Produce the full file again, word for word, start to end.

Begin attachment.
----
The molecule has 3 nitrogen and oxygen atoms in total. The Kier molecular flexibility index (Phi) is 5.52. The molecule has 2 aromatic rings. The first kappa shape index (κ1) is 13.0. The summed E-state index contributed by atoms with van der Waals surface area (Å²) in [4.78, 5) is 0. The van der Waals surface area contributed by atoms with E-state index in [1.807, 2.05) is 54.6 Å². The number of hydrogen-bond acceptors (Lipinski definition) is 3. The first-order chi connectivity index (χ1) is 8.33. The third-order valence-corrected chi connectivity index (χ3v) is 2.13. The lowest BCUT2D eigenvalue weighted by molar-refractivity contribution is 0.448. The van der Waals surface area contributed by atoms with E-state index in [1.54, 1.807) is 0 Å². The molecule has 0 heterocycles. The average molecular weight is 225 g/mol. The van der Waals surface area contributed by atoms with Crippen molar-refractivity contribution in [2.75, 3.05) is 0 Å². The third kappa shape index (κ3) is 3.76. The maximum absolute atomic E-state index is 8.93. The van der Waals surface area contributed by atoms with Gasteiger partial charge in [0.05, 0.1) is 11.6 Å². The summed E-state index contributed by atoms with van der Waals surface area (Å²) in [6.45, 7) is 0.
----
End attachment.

The molecule has 3 nitrogen and oxygen atoms in total. The Kier molecular flexibility index (Phi) is 5.52. The molecule has 2 aromatic rings. The first kappa shape index (κ1) is 13.0. The summed E-state index contributed by atoms with van der Waals surface area (Å²) in [4.78, 5) is 0. The van der Waals surface area contributed by atoms with E-state index in [1.807, 2.05) is 54.6 Å². The number of hydrogen-bond acceptors (Lipinski definition) is 3. The first-order chi connectivity index (χ1) is 8.33. The third-order valence-corrected chi connectivity index (χ3v) is 2.13. The lowest BCUT2D eigenvalue weighted by molar-refractivity contribution is 0.448. The van der Waals surface area contributed by atoms with E-state index in [1.54, 1.807) is 0 Å². The molecule has 0 heterocycles. The average molecular weight is 225 g/mol. The van der Waals surface area contributed by atoms with Crippen molar-refractivity contribution in [2.75, 3.05) is 0 Å². The third kappa shape index (κ3) is 3.76. The maximum absolute atomic E-state index is 8.93. The van der Waals surface area contributed by atoms with Gasteiger partial charge in [0.05, 0.1) is 11.6 Å². The summed E-state index contributed by atoms with van der Waals surface area (Å²) in [6.45, 7) is 0.